A Balwyn-based real estate firm was fined by the Federal Court underquoting 22 properties in Melbourne.
Fletcher & Parker Balwyn has been fined $40,000 for each of the properties that were underquoted by its sales representatives Canterbury and Blackburn offices in 2015. The total penalty – $880,000 – is the highest ever imposed for underquoting in Victoria. Recently, a Melbourne-based real estate firm was fined for the second time for the same offence.
The New Daily reported that agents were aware that vendors would not sell within the price guide and that the property would likely achieve a far higher price. For instance, one property was sold at auction for $1.6 million, more than $700,000 over the advertised price.
Justice Bernard Murphy stressed that the conduct was to create an illusion that properties might be a bargain.
“In my view, Fletchers’ marketing strategy was, at least in part, based upon the view that high sale prices come from competition between emotional or over-excited buyers who have been wrongly persuaded to believe that the property may be within their price range," he told The New Daily.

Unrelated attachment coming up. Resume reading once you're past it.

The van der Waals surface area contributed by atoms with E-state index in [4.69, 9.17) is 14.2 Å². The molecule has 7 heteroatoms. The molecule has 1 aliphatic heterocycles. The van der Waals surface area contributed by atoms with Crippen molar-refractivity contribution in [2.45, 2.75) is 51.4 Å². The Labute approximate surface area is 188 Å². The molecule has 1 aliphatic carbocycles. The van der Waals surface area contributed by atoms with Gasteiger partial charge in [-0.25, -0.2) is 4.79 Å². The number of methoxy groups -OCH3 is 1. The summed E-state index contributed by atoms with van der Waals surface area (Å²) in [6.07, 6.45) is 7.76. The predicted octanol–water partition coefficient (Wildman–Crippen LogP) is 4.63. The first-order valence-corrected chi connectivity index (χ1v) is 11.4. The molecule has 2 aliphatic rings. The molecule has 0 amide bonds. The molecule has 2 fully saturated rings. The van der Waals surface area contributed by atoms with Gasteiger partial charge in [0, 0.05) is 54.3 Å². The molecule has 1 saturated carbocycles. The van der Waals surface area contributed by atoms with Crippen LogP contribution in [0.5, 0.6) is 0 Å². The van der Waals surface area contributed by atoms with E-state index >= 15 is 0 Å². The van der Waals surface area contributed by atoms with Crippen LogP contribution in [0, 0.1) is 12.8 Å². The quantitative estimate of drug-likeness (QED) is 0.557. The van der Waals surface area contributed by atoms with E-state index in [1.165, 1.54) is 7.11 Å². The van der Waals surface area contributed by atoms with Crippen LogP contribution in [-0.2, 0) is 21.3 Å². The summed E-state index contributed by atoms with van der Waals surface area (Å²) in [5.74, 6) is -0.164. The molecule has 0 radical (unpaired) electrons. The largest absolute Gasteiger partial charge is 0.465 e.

Fletcher & Parker Balwyn was ordered by the court to publish notices about its deceitful conduct in full-page newspaper ads and on its website. On top of this, the firm was also required to implement a program that will educate their agents of their legal obligations. A compliance office will be set up to ensure that the said program is effectively delivered and maintained.
Fletcher & Parker Balwyn CEO Bradley Brown issued an apology, saying what happened went completely against everything the firm stands for as a business.
“Immediately after these incidents were identified two years ago, we attacked the issue head-on by undertaking a full review and update of our compliance program, revised our training procedures and introduced a stringent live audit and random spot check program," Brown said.
On top of the fine, Fletcher & Parker Balwyn was also asked to pay $40,000 to Consumer Affairs.
Consumer Affairs minister Marlene Kairouz said the department would continue to chase after firms which preyed on unknowing homebuyers.
"Underquoting is dishonest, misleading and against the law — and today's decision shows that if you do it, you'll pay the price," she told ABC News.